I love welcoming voices here! Today, I’m privileged to feature Caroline Flory who writes a spot on piece that convicted me. I pray it blesses you as well.
It can be so easy to unfavorably compare ourselves to others, can’t it?
She writes such remarkable words. So powerful, so beautiful, so elegant. I’ll never be able to write like that.He always prays the right words at the right time. Why can’t I pray so well and so faithfully?
Feelings of fault, discontent, and inadequacy flood in after a mother experiences a miscarriage when another mother has a healthy pregnancy.
She trusts God so much deeper and more fully than I do. I’m a failure.
Notice what happens once the comparison materializes. We take something good about someone else and warp it into a downward spiral of self-deprecation, deeming ourselves unworthy, incapable, or despicable.
When I compare myself to another, guilt overwhelms. Rather than celebrate that person’s success or praise God for their particular talents, I feel guilty. Guilty for not being “enough,” guilty for lacking progress, guilty for experiencing failure … essentially, guilty for being me.
Then, yes, I feel guilty for feeling guilty.
God points me to His truths about guilt-ridden comparison in Philippians. Philippians 2:1-11 tackles humbly serving – both without comparing and with loving unity. Verses 3 and 4 command us to “in humility value others above yourselves, not looking to your own interests but each of you to the interests of the others.” Comparing ourselves to others isn’t looking to their interests. It’s blaming inwards, focusing on ourselves, even if it is our faults.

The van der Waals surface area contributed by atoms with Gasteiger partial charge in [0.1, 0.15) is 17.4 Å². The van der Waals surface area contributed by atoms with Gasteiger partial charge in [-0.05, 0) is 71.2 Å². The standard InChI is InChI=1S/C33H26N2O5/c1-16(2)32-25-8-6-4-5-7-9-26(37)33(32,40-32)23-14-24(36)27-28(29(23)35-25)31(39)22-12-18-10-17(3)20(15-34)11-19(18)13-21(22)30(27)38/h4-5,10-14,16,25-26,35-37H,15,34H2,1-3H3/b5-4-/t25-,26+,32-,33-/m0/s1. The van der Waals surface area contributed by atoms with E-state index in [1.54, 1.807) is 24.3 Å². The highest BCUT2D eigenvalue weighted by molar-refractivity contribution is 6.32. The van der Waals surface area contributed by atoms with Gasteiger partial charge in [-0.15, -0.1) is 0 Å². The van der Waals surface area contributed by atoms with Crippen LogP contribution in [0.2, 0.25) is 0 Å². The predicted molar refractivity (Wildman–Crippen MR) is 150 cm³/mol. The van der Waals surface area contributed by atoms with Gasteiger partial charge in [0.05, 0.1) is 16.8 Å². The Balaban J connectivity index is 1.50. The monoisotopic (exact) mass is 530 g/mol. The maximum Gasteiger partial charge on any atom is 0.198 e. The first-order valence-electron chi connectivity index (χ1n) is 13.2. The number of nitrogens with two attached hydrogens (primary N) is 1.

Just before those verses, we learn that this humility comes from “being united with Christ” and fills us with “comfort from his love…common sharing in the Spirit…tenderness and compassion,” so that we can be “like-minded, having the same love, being one in spirit and of one mind” (verses 1-2). No shaming judgment here.
The New Bible Commentary says this about Philippians 2:3: “…the practice of humility, considering others better than ourselves,…seeing the strengths and gifts of others and our own weaknesses, failures and limitations” (p. 1252). Rather than comparing myself to another’s qualities, I can view them as God sees them: purposeful gifts for witnessing His goodness. Seeing others’ strengths – and then praising Him for them – upholds that unity of the body of Christ that God so desires us to contribute to as fellow members. If I consider others this way, no guilt emerges.
Guilt narrowly glares inward. I am not good enough for God. I fail too often. I disappoint God.
God graciously declares the opposite. He made us for good . He forgives because He loves . He redeems , no matter how broken we are or feel.
I pray that I – we – can renew my heart to this perspective and build up this amazing body of Christ – and be so thankful for my small, yet unique part in it.
When we persistently gaze on Him, His good, loving redemption pushes out that blameful, hurtful guilt. Our eyes and hearts can remain so locked onto His love that we don’t see comparisons any more. We only see Him.
Author bio: Caroline Flory is a wife, mother of a beautiful and charming toddler son, avid reader, and writer. She is honored to guest post here on Mary DeMuth’s site. Caroline is also a monthly contributor for the Faith channel with Today’s Housewife. You can find Caroline writing about living faith authentically, family, and books at her personal blog (Under God’s Mighty Hand ). Caroline loves to connect with fellow believers on her blog and on Twitter .